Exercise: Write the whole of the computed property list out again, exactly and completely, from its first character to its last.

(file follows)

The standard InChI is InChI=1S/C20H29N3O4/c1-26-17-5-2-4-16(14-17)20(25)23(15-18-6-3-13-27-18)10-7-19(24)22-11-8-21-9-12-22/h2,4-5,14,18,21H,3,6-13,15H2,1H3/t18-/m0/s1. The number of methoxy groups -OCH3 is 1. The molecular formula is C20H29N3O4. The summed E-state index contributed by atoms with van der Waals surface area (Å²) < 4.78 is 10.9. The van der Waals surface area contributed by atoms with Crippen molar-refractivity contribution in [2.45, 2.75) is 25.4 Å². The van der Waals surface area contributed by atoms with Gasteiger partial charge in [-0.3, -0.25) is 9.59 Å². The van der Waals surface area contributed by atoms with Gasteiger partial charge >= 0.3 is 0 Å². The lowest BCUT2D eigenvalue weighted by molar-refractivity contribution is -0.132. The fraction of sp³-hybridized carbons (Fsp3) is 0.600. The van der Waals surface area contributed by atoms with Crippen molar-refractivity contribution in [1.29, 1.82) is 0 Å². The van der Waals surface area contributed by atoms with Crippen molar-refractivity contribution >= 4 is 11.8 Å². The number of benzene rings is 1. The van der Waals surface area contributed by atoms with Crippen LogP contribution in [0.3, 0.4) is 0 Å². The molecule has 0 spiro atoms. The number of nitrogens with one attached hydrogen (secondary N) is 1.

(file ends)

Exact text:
The standard InChI is InChI=1S/C20H29N3O4/c1-26-17-5-2-4-16(14-17)20(25)23(15-18-6-3-13-27-18)10-7-19(24)22-11-8-21-9-12-22/h2,4-5,14,18,21H,3,6-13,15H2,1H3/t18-/m0/s1. The number of methoxy groups -OCH3 is 1. The molecular formula is C20H29N3O4. The summed E-state index contributed by atoms with van der Waals surface area (Å²) < 4.78 is 10.9. The van der Waals surface area contributed by atoms with Crippen molar-refractivity contribution in [2.45, 2.75) is 25.4 Å². The van der Waals surface area contributed by atoms with Gasteiger partial charge in [-0.3, -0.25) is 9.59 Å². The van der Waals surface area contributed by atoms with Gasteiger partial charge >= 0.3 is 0 Å². The lowest BCUT2D eigenvalue weighted by molar-refractivity contribution is -0.132. The fraction of sp³-hybridized carbons (Fsp3) is 0.600. The van der Waals surface area contributed by atoms with Crippen molar-refractivity contribution in [1.29, 1.82) is 0 Å². The van der Waals surface area contributed by atoms with Crippen molar-refractivity contribution >= 4 is 11.8 Å². The number of benzene rings is 1. The van der Waals surface area contributed by atoms with Crippen LogP contribution in [0.3, 0.4) is 0 Å². The molecule has 0 spiro atoms. The number of nitrogens with one attached hydrogen (secondary N) is 1.